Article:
Path: ICPP > ICPP 1980 > List of Countries --> Congo-Brazzaville
Kenneth Janda
Political Parties: A Cross-National Survey
New York: The Free Press, 1980: pp. 980-981
CONGO-BRAZZAVILLE: (later the People's republic of the Congo)
The Party System in 1950-1956 and 1957-1962
(Text as published in 1980 citation above)

The Republic of the Congo, a former French colony much smaller than the former Belgian Congo, has neither good agricultural land nor valuable mineral deposits. However, its location on the Congo River across from Leopoldville, the capital of the Belgian Congo, made it something of a trading center, and the selection of Brazzaville as the administrative capital for all of French Equatorial Africa fostered additional white-collar employment. As a result, its literacy rate was relatively high for new African nations, and one might have expected considerable political and party activity soon after World War II. Before 1956, the territory's party politics was largely based on tribal groupings, with Jacques Opangault leading the Mouvement Socialiste Africain (MSA) supported by the M'Bochi tribe in the north and Jean Félix Tchicaya leading the Parti Progressiste Congolais (PPC) supported by the Vili tribe along the coast. Until the 1956 elections, Tchicaya's PPC had control of the assembly with the MSA in the minority. But the Abbé Fulbert Youlou, a Catholic priest under interdiction who continued nonetheless to wear clerical garb and use the title "Abbé," contested the elections and nearly won with the support of the Balali section of the Bakongo tribe. Later the same year, Youlou formed his own party, the Union Democratique de la Defense des Interdts Africains.

In the elections of March 1957, following the enactment of the loi cadre that permitted internal autonomy for the French Congo, the contest was between Youlou's UDDIA and Opangault's MSA, with the PCC almost without support. The UDDIA and the MSA each fell short of a majority in the Assembly, and a coalition government was formed by Opangault, with the support of from two of the three independents. Before the end of the year, however, the four UDDIA ministers resigned, and thereafter relations between the two parties grew increasingly worse. Both MSA and UDDIA, however, did agree to persuade the voters to cast their ballots in the Referendum of 1958 in favor of joining the French Community. Immediately thereafter, Youlou claimed a defector from Opangault's camp and thus the right to form a government with himself as prime minister. Youlou was invested as prime minister, but almost immediately fighting and rioting broke out in the major towns. Finally, Youlou suppressed the MSA and imprisoned Opangault. In the 1959 elections, the UDDIA won 51 of the 61 seats in the legislature. Thereafter, Youlou negotiated a new constitution, became both president and prime minister, and, in 1960, arranged for a merger of the UDDIA and the MSA, granting Opangault a position as minister of state. In August 1960, the Congo became fully independent of France, although it retained close formal ties with the French Community. Youlou continued to dominate politics in the Republic of the Congo through the end of our time period.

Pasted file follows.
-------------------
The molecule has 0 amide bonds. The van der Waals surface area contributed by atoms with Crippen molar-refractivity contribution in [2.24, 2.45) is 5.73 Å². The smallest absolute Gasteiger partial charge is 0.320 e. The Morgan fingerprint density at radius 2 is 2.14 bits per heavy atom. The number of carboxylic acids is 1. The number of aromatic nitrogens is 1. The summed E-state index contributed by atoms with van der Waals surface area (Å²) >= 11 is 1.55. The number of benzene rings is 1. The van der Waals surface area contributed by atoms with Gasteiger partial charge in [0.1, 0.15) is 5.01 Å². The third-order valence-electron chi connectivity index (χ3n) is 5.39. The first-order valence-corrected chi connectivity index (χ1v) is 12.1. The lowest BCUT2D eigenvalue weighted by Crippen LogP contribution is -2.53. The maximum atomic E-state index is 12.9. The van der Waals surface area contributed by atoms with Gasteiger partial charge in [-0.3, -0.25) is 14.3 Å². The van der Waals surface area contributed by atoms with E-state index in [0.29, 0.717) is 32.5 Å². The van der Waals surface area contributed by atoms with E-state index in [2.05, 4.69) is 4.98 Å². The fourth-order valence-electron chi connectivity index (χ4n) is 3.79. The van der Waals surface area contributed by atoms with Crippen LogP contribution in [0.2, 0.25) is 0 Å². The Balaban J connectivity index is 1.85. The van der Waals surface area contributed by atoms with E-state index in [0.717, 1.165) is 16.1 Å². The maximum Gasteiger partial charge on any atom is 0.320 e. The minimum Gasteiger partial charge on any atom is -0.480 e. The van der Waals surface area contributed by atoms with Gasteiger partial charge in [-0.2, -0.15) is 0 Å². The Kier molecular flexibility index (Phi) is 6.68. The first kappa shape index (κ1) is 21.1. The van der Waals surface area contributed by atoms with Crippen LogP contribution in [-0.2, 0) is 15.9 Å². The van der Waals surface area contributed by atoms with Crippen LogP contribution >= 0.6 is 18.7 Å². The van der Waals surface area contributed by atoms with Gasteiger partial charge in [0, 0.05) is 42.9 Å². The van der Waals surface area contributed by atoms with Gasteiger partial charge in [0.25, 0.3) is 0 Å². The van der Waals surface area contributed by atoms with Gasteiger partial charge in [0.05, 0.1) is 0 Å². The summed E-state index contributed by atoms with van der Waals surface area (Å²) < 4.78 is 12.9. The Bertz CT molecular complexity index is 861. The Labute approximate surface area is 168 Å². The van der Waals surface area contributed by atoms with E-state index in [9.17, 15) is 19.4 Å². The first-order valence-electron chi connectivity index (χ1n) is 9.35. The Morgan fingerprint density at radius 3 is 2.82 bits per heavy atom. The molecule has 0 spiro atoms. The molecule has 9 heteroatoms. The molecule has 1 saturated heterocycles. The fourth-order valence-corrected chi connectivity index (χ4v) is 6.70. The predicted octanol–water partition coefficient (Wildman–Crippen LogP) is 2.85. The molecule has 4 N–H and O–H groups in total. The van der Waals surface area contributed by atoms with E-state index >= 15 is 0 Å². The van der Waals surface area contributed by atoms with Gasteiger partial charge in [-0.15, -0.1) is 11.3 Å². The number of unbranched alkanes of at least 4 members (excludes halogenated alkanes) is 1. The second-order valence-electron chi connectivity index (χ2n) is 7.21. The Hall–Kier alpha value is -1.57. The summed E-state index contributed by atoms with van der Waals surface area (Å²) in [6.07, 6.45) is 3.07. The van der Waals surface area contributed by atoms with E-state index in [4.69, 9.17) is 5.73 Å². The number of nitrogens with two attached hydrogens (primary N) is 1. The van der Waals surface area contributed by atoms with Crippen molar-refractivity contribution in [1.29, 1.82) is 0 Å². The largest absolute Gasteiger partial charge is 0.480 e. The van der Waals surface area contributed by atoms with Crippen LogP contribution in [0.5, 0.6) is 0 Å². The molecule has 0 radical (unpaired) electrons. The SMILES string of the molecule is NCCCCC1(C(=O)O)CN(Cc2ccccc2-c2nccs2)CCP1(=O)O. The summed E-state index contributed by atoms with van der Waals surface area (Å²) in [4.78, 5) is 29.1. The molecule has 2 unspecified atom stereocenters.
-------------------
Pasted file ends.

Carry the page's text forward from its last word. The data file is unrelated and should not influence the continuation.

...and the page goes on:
Continuity and Change since 1962

Parties in Congo-Brazzaville tended to change with changes in government leadership. Neither of the two original parties continued much beyond 1962, and one new party arose.

Original Parties, Terminated

932 African Socialist Movement. The MSA ended in 1962 when it was absorbed by UDDIA, the party of President Fulbert Youlou.

931 Democratic Union for the Defense of African Interests. The UDDIA did not play the role of the ruling party in a one-party state for very long. Youlou was forced to resign in August 1963, and his UDDIA terminated with his departure.

New Party, Continuing

933 Labor Party. When Youlou was forced from office, government leadership was assumed by Alphonse Massamba-Débat, who created the National Revolutionary Movement (MNR) in 1964 as the sole party to assist in the Marxist-Leninist path of development. In a power struggle with more extreme leftists, Massamba-Débat dissolved the assembly in 1968, and he was forced to resign later in the year. He was succeeded by army commander Marien Ngouabi, who in late 1969 renamed the MNR the Congolese Labor Party (Parti Congolais du Travail-PCT) and reemphasized its socialist policies.


Under Ngouabi, the National Assembly was not restored until 1973, when elections were held under a new constitution and all seats were won by the PCT. But Ngouabi was assassinated in March 1977, and the Assembly was dissolved once again the next month. The new government was headed by Colonel Joachim Yhombi-Opango, who governed under the military committee of the PCT. As of early 1979, Yhombi-Opango had not changed the name of the party, which appears to have developed an ideological orientation to sustain its existence despite a transfer of power. Indeed, the party was convened in March 1979 to confirm the leadership of Colonel Denis Sassou-Nguesso, who had ousted Yhombi-Opango a month earlier.

1. Our study of party politics in Congo-Brazzaville is based on a file of 475 pages from 50 documents, 32 of which are in French, the rest are in English (see Table 1.3). The bibliographic search and indexing of material for the file was done by Susan Lauffer. Nancy Artz used the file to code both parties on the variables in the ICPP conceptual framework. Victor T. Levine kindly reviewed this section and offered advice on our coding.